Ten Sparkling Wines to Pop Open for New Year’s Eve

Did you know that Bottle Barn offers thousands of different wine options from its store in Sonoma County, “Where Wine Country Buys Wine”? New selections are regularly added to the website for when you buy wine online! There’s wine more traditional and appropriate than sparkling wine for New Year’s Eve celebrations, but that includes much more than Champagne. 

There’s two broad categories of sparkling wine: traditional method (also called Champagne method), where a second fermentation occurs in the bottle, producing captured CO2. Then there’s the tank method, where the CO2 is injected into the wine right before bottling. Traditional method sparklers generally gain more complexity because of the second fermentation process and prior bottle ageing on the lees. But the other sparklers can be great for festive occasions as well, for when you order wine online. 

Here's ten suggested options from the Bottle Barn store!  

  1. From Sonoma County is the California classic 2018 Korbel Natural Methode Champenoise. This is is a very dry, delicate California sparkling wine that represents Korbel’s “house” style with its fruit forward taste. The winery uses the finest Pinot Noir and Chardonnay grapes—classic Champagne varietals— grown in the Russian River Valley’s cool climate. You will detect apple notes on the nose complemented by flavors of lime, mandarin, and raspberry.
  2. Continuing with Sonoma County, try the Gloria Ferrer Sonoma Brut, which gained high scores from Wine Spectator and Wine Enthusiast. Delicate aromas of pear and white flowers lead into toasty almond. From its lees ageing, you will detect toast, lively citrus, and apple flavors. This wine has  persistent effervescence, a creamy mid-palate, and brioche finish.  All grapes are hand-picked, and the wine is made using the traditional method.
  3. Another California classic, but this time from Mendocino County, is the Scharffenberger Brut Rose, another high scorer. Mendocino offers ideal growing conditions for sparkling wines. The winemaker says it has “brilliant rose gold bubbles,” which invite you to smell its “delicate berry fruit aromas.” On the palate, note the “seamless texture” that reveals the precision craftsmanship of Scharffenberger. “Bold yet elegant, like a linebacker that does ballet.”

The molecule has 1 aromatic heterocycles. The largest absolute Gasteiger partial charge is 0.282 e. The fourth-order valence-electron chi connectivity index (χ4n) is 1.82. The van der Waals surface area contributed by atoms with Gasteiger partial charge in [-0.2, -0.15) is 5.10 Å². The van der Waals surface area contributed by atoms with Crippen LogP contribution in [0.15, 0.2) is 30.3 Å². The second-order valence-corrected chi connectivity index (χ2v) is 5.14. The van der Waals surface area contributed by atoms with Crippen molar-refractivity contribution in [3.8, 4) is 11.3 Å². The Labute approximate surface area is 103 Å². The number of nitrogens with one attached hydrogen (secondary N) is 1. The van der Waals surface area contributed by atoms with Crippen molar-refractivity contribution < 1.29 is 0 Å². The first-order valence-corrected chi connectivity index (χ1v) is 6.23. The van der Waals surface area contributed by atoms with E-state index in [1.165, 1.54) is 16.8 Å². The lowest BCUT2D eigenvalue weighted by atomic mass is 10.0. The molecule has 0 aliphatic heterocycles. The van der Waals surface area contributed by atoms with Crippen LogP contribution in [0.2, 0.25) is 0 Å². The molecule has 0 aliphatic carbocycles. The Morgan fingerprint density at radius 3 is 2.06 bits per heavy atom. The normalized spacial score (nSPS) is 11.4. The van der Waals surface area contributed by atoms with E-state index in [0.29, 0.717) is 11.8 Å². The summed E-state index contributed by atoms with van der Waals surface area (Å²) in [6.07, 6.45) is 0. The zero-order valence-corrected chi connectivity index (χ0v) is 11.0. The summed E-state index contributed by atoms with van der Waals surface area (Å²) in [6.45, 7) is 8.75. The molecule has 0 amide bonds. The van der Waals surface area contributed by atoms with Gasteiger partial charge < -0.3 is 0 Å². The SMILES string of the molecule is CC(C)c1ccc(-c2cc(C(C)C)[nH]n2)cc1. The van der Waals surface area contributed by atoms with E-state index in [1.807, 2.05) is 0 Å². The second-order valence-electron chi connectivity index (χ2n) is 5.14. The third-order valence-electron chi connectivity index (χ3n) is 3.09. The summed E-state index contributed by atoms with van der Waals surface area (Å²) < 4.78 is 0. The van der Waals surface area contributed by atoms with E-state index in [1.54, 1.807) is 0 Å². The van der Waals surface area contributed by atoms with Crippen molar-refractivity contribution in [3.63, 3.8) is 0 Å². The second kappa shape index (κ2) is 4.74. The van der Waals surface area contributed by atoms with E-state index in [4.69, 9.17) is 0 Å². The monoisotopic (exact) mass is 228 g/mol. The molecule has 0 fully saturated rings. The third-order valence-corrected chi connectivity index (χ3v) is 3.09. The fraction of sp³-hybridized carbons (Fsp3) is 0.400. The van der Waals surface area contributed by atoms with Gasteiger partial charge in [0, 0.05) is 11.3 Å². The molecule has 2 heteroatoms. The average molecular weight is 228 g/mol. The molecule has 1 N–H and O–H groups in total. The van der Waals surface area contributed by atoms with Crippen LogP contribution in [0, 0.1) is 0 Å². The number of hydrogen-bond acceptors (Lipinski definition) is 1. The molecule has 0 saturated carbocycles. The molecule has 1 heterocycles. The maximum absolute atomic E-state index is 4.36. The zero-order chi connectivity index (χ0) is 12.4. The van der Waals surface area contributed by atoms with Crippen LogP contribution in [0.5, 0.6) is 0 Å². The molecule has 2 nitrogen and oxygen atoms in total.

4. Moving to Champagne itself, pick up the Champagne-Lelarge Pugeot Nature et Non Dosé. The name means no added sugar before the cork was put on. Interestingly, this is made from 50% Meunier, 25% Pinot Noir, and 25% Chardonnay, an unusual blend. This is as natural as you get in Champagne. Biodynamically and organically farmed and vegan-friendly, the wine was spontaneously fermented and is unfined and unfiltered. There are no added sulphites.
  5. The Charles Heidsieck Brut Reserve Champagne is from one of the great houses and has a great price at Bottle Barn! The house typically uses a high percentage of reserve wines in this blend. Wine Spectator says you will encounter vibrancy in its "range of toasted brioche, baked cherry, crystalized honey, grated ginger and coconut flavors, remaining light-footed and lively throughout.”
  6. Going a bit higher end still is the 2015 Pierre Gimonnet & Fils Special Club Extra Brut, made from 100% Chardonnay. The tantalizing nose wafts notes of green pear, lime, quince and guava. Like most true Champagne, the balanced acidity allows these aromas to expand on the finish with elegant poise, while the underlying minerality infuses the palate.
  7. Moving to Spain, you can’t go wrong with the Segura Viudas Cava Brut. This cuvée is from D.O. Cava’s traditional Macabeo, Parellada, and Xarel-lo grapes grown in the renowned Penedès region.
  8. From South Africa and a great value is the Graham Beck Brut Rose made from Pinot Noir and Chardonnay. The pale silver-pink is enticing. It offers aromas of raspberries, cherries and hint of minerality. On the palate you will discover red berry flavors enlivened by bright acidity. You may even pick up notes of oyster shell and fresh lavender. “Flirtatious and fun, yet elegant and structured,” says Graham Beck.
  9. Of course, we cannot leave out Italy! The Gregoletto Prosecco offers a soft nose of green fruits with hints of toast. A dry wine, it provides a sophisticated palate with a fine and persistent bubbles.
  10. While Prosecco is not made using the traditional method, the Bellavista Alma Gran Cuvee Franciacorta DOCG Brut certainly is. This fine wine is made from Chardonnay, Pinot Nero, and Pinot Bianco grapes grown in Lombardy. Wine critic James Suckling says: “"Anyone who thinks that Italian sparkling wines are always lighter and simpler than Champagne should try this substantial wine with pear, apple and berry nuances and a successful balance of yeast character and acidity.” He praises its long finish defined by berry notes. 

So now it’s time to order wine online and celebrate the coming of 2023!

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